Mazal Tov Missiles

Some weeks ago the JC printed a story about how a sweet, launched in celebration at a bar mitzvah, hit the rabbi in the face and caused him considerable discomfort.  The word on the streets of Hendon is that this was a deliberate act by a congregant unhappy with recent sermons.  I don’t believe this scurrilous rumour for a minute.  It’s beyond comprehension that someone might react in this way to a rabbi’s preaching.

What I do believe is that Jews all over the country saw this coming (even if the rabbi in question didn’t).  There was a time when there was a degree of decorum in our synagogues.  Don’t get me wrong, I love a simcha and I especially love a bar mitzvah.  Nothing brings me closer to the Lord than hearing some pre-pubescent kid I don’t know screech and yodel his way through Maf and Haf.  Still, this was a time bomb waiting to explode.

The truth is that sweet throwing is the new paint-balling.  In one shul I visited recently three school-friends of the boy were carefully installing a specially converted Gatling gun at the back of the shul when I arrived.

I also noted that nobody in the congregation was the slightest bit interested in what the poor lad was reading or how he was doing.  They were all entirely focused on him finishing, when, of course, the inevitable happened.  Rather than a gentle, celebratory shower of sweetness, the boy, and anyone else in the firing line, was assaulted by a carefully yet violently aimed barrage of boiled confection.  Fortunately the St. John’s Ambulance people were on hand to look after the several casualties.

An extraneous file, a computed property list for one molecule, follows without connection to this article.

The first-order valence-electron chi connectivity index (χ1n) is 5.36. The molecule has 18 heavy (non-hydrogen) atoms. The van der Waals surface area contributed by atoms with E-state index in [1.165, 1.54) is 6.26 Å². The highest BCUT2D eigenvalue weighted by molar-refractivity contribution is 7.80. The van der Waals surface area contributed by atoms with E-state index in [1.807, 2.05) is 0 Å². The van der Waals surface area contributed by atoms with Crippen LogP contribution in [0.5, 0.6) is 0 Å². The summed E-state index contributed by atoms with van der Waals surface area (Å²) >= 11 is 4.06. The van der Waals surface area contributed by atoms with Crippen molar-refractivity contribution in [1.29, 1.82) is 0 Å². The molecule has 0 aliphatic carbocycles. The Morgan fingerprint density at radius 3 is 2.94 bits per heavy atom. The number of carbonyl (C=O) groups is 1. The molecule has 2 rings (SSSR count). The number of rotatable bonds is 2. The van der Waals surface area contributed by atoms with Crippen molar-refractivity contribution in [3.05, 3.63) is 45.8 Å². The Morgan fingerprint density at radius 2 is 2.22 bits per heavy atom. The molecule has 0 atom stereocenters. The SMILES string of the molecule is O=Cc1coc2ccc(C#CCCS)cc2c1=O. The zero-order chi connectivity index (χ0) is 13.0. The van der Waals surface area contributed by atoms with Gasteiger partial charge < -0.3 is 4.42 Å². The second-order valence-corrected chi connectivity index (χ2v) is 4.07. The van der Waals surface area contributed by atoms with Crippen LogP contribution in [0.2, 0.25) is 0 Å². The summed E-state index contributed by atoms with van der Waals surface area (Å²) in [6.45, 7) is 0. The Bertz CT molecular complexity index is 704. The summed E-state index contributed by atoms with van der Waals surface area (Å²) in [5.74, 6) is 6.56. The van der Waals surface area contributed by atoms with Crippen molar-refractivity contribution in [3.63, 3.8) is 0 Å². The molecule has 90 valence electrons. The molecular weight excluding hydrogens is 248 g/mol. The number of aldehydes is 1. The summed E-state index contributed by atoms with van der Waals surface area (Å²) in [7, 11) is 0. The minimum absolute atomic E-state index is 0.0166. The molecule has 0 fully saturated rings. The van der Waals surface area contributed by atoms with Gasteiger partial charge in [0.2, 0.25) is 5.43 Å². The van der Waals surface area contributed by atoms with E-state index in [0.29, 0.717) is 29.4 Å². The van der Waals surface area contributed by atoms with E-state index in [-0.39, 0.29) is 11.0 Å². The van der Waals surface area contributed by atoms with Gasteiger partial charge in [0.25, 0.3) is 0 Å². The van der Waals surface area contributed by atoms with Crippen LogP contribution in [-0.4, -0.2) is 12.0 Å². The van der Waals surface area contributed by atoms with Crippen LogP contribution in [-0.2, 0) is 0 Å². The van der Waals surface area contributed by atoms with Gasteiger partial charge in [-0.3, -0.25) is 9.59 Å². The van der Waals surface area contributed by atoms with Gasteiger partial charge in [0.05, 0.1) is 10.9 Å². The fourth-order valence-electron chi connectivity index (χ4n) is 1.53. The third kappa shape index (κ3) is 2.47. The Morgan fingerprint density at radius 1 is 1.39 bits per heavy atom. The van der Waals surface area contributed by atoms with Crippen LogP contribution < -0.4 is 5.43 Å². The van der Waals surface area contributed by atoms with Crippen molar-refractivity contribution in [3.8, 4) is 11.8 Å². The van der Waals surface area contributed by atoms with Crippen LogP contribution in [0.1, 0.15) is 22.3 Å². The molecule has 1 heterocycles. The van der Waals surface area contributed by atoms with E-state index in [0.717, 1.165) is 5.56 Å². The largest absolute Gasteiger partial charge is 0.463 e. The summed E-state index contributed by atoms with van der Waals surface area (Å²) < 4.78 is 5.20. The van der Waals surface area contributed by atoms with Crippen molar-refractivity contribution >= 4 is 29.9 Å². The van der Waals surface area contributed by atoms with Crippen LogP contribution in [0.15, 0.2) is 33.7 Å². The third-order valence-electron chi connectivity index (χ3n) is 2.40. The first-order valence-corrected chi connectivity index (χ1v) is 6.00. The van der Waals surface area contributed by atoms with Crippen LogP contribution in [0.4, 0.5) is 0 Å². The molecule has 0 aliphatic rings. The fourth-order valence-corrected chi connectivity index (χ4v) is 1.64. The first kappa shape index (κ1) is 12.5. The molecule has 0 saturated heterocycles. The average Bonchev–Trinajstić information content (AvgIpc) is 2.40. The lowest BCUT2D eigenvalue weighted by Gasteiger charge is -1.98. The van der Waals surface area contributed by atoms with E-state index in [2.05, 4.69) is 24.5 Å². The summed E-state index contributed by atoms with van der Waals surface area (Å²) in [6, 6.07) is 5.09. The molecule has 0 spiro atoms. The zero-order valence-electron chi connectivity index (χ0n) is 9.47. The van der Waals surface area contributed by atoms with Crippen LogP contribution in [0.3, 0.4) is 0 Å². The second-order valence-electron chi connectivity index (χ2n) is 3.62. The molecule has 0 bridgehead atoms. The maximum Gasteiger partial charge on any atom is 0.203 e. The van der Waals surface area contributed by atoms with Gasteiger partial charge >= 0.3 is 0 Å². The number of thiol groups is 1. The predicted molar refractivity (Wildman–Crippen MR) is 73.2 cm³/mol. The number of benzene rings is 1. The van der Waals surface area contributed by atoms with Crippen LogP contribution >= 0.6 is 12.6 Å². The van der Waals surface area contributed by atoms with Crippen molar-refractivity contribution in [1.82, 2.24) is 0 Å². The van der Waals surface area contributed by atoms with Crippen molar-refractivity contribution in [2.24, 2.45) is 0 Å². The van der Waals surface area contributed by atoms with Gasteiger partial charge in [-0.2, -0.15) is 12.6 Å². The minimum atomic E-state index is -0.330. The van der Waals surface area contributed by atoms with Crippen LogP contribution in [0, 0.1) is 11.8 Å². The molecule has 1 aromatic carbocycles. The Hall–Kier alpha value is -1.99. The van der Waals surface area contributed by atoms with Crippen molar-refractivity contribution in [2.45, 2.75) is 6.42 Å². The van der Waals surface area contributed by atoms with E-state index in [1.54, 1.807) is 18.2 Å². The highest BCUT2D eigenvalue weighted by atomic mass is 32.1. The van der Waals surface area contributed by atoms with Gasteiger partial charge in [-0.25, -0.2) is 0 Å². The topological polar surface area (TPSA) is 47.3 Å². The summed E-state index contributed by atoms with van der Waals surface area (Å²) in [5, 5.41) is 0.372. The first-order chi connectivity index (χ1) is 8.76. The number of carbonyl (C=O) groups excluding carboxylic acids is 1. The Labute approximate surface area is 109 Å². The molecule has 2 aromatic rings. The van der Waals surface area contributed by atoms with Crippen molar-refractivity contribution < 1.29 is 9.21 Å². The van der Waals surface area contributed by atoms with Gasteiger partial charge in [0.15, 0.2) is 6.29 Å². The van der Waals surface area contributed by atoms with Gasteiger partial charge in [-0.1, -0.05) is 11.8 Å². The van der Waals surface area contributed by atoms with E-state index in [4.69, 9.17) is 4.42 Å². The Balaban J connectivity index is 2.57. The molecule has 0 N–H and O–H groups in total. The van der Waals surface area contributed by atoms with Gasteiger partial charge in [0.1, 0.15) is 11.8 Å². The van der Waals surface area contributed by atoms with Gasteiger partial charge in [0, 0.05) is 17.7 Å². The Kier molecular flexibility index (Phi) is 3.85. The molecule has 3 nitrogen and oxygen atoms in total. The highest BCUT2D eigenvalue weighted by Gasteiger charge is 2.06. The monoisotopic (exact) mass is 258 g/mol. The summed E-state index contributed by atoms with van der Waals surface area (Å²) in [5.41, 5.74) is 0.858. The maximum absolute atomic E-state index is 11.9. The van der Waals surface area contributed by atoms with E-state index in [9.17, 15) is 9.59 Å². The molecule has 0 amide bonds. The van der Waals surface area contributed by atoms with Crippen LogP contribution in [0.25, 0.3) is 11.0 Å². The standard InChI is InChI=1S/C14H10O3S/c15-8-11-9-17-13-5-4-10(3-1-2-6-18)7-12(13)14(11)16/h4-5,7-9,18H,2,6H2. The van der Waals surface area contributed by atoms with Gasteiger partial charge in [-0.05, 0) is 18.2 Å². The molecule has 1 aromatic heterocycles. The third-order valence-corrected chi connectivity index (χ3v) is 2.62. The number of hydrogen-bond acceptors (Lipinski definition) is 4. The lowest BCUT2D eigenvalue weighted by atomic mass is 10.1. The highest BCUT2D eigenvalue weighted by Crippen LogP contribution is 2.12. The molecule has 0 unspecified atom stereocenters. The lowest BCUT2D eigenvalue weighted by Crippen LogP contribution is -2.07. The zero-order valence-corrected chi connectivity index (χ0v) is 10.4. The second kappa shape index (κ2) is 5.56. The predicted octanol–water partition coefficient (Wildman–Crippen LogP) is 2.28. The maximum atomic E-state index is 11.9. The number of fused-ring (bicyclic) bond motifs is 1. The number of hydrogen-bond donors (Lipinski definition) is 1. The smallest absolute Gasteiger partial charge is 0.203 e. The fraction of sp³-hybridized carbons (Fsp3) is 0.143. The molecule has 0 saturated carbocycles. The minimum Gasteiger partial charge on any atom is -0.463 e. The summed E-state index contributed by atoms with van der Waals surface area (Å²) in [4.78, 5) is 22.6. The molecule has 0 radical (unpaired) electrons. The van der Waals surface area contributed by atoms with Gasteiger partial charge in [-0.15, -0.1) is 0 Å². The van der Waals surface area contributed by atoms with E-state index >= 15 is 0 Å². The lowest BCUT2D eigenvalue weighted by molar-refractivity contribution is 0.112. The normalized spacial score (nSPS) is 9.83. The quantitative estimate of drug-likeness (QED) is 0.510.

Afterwards, and with no little embarrassment, I asked one of these volunteers what they thought of the events that had unfolded, expecting some invective about barbaric and inhumane customs that cause deep distress in the name of religion.  Instead the chap told me he thought is was great because usually they just hang around rainy school fetes and have little more to deal with than 4 year old kids with candy floss sticks stuck up their noses.  At least someone was happy.

But what upsets me most is that the bar mitzvah boy is the last person that should be subject to such treatment.  Is this the way we show appreciation for someone who has spent months learning?  Is this the way to support someone in what is quite probably the most nerve-wracking thing he’s ever done?  Is this the way to encourage young men to commit to their faith?  I think not, and what will that mean for a community already in Jewish identity freefall?

It’s clear that people have grown accustomed to sweet throwing.  The tide cannot be turned back – it’s now virtually minhag.  On the other hand we need to protect our young people.   So how about changing things just a little?  Instead of throwing sweets at the bar mitzvah I think we should throw those awful powdery biscuits with the bits of glacé cherry at whoever it is that organises kiddish.  Then maybe, just maybe, we’ll get some decent tuck after the servic

Originally posted December 5th 2008

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